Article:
Activity in Washington Park flows from one phase to another through the days, weeks and seasons. On a cool Sunday evening in September, it is full of families, couples, small groups of friends, adult soccer teams and dispersing birthday parties. Half a dozen languages from around the globe fill the air: German, Spanish, Urdu, and others. A young couple with a baby has a picnic in the formal garden, drinking wine (illicitly, but quietly) in plastic martini glasses. A dad plays catch with his pre-teen daughter. Tennis players bat balls under park lights. A cloud shrouded half moon lingers overhead making the waters below glimmer. Dogs fetch sticks in Grasmere Lake (the Southern pond) scaring the geese. An ice cream truck heads home for the night. A group of shawl covered middle aged women from South Asia slow as recumbent bikes speed along the loop road. A fashion model poses for pictures of the latest shorts and blouses in front of the formal gardens you see on this blog. Blue paddle boats criss cross Smith Lake (really a pond). Firefighters lounge on lawn chairs in front of their fuel cell powered station at the Northeast corner of the park. People come to the park on cool September evenings to appreciate how lucky they are to be in Denver. Despair is absent. There are no harsh words in the air, just camaraderie and fellowship. Children fill the playgrounds under the watchful eyes of their parents. Most of the people in the park have driven in a car to come there. Washington Park is one of the jewels of the city.
The harmony isn't visibly enforced. There isn't a policeman or police car in sight. Almost all the grounds keepers and recreation center staff are at home. Even signs posting rules (other than which lane is which on the road around the park) are not prominent. When a car goes the wrong way down a one way street, it is set right by pedestrians motioning to and calling out to the driver. Washington Park has no walls, no admission fees, and no limitations on who may enter its grounds. It maintains its harmony with a reverse broken windows effect. It is visibly well tended. Its formal gardens are neat and in blossom. There is no graffiti anywhere, not even in the portapotties that dot the park. The houses that surround the park are showpieces. The people in the park model appropriate behavior, and others who come into the park try to blend in. People who want to scream, fight and get drunk go elsewhere, where they will be more welcome.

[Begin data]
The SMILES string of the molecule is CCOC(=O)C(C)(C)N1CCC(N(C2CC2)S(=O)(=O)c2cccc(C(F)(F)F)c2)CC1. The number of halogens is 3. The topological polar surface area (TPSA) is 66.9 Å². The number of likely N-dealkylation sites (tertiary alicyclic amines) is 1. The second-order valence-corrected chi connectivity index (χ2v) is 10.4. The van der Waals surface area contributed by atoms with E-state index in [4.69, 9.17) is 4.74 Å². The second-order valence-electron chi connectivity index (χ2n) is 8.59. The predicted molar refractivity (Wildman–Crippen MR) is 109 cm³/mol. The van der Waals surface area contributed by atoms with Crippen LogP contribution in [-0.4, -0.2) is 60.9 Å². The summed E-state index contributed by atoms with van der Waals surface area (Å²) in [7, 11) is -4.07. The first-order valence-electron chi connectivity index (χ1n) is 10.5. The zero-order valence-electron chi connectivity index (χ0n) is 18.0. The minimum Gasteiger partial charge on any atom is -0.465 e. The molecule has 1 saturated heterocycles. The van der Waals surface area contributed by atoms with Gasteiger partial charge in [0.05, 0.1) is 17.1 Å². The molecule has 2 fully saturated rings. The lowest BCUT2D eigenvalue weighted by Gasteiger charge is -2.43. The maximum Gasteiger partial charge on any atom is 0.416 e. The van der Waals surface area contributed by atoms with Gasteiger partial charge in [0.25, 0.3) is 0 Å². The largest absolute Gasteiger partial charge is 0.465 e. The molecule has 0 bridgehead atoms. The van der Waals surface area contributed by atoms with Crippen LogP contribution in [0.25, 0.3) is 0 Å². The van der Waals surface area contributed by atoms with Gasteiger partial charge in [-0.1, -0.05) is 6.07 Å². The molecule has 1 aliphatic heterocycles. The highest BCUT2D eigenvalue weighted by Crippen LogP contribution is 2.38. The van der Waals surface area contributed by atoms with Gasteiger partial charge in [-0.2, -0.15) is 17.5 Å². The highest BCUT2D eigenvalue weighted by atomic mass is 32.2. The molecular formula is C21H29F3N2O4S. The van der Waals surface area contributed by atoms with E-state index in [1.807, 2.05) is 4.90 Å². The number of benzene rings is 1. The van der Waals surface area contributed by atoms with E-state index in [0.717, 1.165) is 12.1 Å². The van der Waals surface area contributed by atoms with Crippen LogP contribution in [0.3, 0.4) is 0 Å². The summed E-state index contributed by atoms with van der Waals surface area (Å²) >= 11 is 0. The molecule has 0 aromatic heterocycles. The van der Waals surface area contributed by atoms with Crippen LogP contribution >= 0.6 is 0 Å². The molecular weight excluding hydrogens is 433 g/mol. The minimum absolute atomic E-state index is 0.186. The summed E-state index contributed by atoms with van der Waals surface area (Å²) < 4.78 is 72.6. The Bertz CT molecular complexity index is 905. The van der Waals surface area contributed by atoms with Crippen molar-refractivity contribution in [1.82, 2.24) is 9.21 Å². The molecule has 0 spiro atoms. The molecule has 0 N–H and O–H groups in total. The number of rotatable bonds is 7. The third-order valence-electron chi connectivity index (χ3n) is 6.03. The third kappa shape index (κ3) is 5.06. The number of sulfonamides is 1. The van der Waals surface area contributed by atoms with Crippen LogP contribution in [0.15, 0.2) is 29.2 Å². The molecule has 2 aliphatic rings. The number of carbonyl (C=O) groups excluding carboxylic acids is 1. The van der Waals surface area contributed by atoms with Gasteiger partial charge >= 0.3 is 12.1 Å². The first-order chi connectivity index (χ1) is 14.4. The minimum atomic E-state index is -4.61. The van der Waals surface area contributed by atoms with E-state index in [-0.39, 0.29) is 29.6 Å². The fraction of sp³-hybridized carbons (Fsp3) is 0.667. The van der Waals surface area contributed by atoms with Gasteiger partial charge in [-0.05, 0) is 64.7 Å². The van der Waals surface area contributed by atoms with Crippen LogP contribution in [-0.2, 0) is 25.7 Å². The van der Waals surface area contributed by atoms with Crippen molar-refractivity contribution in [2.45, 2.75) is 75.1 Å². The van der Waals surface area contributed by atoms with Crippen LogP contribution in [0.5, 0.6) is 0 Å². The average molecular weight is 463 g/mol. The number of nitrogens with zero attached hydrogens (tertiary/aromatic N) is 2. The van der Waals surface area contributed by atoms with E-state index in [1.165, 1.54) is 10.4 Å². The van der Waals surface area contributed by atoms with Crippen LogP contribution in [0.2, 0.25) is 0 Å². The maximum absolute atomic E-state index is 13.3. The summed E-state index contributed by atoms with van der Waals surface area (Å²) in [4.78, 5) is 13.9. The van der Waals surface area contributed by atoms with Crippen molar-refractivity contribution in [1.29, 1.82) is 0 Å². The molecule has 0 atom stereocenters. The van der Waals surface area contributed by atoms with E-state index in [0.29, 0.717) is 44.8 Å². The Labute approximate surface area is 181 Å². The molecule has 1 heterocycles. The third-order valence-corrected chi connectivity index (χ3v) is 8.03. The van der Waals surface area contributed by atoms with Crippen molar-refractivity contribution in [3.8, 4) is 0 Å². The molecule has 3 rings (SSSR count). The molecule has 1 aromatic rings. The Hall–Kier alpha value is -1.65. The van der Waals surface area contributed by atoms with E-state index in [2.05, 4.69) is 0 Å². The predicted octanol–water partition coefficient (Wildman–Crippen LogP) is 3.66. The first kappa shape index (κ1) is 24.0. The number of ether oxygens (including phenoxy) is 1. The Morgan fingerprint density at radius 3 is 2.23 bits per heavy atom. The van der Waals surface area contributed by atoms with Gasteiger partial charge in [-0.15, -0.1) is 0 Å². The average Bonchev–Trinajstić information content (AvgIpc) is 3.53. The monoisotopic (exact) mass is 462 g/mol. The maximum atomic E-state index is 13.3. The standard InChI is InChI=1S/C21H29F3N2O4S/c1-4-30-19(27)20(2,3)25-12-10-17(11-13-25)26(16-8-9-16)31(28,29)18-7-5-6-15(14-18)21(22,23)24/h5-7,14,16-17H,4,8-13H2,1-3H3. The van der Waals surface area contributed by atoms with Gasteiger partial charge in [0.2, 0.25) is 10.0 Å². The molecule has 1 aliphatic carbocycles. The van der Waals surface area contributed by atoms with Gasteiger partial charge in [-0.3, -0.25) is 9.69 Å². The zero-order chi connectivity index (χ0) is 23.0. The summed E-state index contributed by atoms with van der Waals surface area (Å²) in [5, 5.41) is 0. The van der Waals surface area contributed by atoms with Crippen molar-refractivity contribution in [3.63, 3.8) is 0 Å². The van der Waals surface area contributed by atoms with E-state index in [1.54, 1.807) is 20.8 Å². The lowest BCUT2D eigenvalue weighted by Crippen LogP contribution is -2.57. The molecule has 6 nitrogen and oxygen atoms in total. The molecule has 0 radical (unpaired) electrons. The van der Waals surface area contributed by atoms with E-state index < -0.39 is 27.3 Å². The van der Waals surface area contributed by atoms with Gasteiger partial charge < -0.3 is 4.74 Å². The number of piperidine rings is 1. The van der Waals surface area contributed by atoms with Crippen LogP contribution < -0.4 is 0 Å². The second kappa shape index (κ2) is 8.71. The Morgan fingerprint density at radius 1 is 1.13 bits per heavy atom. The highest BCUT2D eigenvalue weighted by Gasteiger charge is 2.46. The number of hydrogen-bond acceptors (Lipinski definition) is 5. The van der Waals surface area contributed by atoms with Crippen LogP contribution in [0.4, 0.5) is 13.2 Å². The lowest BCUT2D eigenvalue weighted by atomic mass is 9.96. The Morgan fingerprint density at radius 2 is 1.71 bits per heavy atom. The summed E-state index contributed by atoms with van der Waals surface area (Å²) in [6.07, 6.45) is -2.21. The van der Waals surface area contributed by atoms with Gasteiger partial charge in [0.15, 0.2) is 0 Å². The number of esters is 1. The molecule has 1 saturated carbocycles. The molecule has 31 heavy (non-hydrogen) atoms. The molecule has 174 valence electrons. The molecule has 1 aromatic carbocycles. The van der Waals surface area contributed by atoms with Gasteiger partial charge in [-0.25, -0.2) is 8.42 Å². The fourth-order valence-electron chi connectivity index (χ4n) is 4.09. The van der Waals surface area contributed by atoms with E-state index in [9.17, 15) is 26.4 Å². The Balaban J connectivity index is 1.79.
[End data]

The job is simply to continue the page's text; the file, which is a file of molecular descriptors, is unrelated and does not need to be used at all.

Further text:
The trick of urban design, and it isn't simply a matter of landscaping or architecture, is to create physical and cultural spaces that naturally promote this kind of harmony. Even those who designed the park probably don't fully understand how it happens, but it works, which is why the park remains little changed from the way it was when it was built about eight decades ago.